Figure 1
Design of study.

Data processing

The most frequently prescribed medication groups were examined: pain medication, tranquillisers, antidepressants, and gastrointestinal medication.3,5,13 Complaints and disorders from electronic medical records were converted into International Classification of Primary Care (ICPC) codes by the research assistant. Referrals for diagnostic tests, to physiotherapists, mental health providers, and social workers were not documented systematically. It was reported whether a woman was referred at least once in the observed period. Interventions for preventive health care (cervical cytology, mammograms) were excluded. Following this procedure, all data were recorded on a registration form and into an SPSS file.

Possible bias of the sample

To assess whether the sample represented a selected population of women who have suffered abuse two disclosure groups were compared:

  • ‘Patient-initiated disclosure’: patient broached the abuse without a doctor's question.
  • ‘Doctor-initiated disclosure’: patient confirmed abuse in answer to a doctor's question.

Information on type of disclosure was previously gathered at the time the doctor reported the patient to the researcher.16


The frequency of consultation and prescription rates for pain medication and for the nervous system of this sample were compared to those of the female population of the DNSGP-2, with One-Sample t-test (SPSS version 11.0). The data on presented health problems and referrals were also explored with descriptive statistics.

To investigate whether this sample was biased as a result of the study design, the data of both disclosure groups were compared with the independent samples t-test.


Comparison of the sample to the DNSGP-2 female population

Consultation frequency

In all age categories, a relevant difference in mean consultation frequency, between the women who have suffered abuse and the female patients of the DNSGP-2, occurred. For comparison of the abused women to the DNSGP-2 female patients see Table 1.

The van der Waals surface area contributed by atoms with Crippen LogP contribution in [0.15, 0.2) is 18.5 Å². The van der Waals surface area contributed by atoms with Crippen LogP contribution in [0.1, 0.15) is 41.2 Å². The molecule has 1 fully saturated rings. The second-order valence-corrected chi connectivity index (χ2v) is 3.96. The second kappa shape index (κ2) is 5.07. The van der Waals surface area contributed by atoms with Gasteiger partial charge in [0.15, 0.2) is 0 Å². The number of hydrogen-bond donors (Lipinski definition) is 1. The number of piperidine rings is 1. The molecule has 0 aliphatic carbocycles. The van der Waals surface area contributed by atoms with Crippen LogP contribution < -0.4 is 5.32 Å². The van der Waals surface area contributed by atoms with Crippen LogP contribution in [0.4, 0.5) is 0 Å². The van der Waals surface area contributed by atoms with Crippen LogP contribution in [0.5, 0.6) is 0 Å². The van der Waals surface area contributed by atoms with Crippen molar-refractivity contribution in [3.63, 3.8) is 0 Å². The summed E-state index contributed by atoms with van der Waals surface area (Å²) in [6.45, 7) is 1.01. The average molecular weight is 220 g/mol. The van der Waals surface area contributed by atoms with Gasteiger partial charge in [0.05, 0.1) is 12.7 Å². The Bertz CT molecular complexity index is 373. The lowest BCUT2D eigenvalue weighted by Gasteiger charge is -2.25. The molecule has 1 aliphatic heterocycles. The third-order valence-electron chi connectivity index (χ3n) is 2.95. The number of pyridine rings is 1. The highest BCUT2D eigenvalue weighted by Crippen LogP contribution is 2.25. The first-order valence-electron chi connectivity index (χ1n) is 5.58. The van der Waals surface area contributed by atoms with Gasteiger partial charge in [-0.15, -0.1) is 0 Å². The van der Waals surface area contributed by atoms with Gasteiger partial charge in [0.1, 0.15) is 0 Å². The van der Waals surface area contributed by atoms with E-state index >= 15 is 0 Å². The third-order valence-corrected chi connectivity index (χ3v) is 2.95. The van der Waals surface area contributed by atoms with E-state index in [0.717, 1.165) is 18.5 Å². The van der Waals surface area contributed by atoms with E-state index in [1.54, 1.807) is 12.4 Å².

Table 1
Comparison of mean (range) consultation rate per patient/year between: study group and national survey17 (DNSGP-2).a

Prescription rate

During the observed period, 84.8% of the women in this sample received one or more prescriptions for painkillers; 57.6% for tranquillisers; 54.3% for gastrointestinal medication and 39.1% for antidepressants. For comparison of the prescription rates for pain medication and tranquillisers together with antidepressants of the abused women and the DNSGP-2 female patients see Table 2.

Table 2
Comparison of mean prescriptions per patient/year between women in study group and national survey17 (DNSGP-2).

Pain medication

Similar to the DNSGP-2 study, the prescribed pain medication was predominantly non-steroid anti-inflammatories. The youngest and middle-aged groups of female patients who had been abused received significantly more pain medication. A relevant difference occurred in the oldest age group.

Tranquillisers and antidepressants

In this sample data of tranquillisers and antidepressants were combined to enable comparison to ‘all nervous system’ prescriptions of the DNSGP-2. Although this sample received more prescriptions, the difference was not significant.

Presented health problems and referrals

In this group of women, pain of neck, back, abdominal, stomach and headache (46.5%), was presented much more often than mental health problems such as depression, sleeping problems, anxiety and hyperventilation (18.8%). Relationship problems were found in two-thirds of the medical records.

Four of the 92 women did not receive any referral during the observed period of 3.5 years, while the large majority (85.9%) received more than one type of referral, mostly for diagnostics (83.7%), specialists (59.8%) and physiotherapists (46.7%) and less to mental health providers (39%).

Comparison of the disclosure groups

The sample of 92 female patients who have suffered abuse consisted of 33 women (35.9%) who initially disclosed and 59 women (64.1%) who did so after the doctor had asked. Comparing the disclosure groups for demographics with the independent samples t-test, no significant differences for age-category, residential district or period enrolled in practice were found.

Comparing the disclosure groups for healthcare utilisation with the independent samples t-test, revealed no significant differences.


Summary of main findings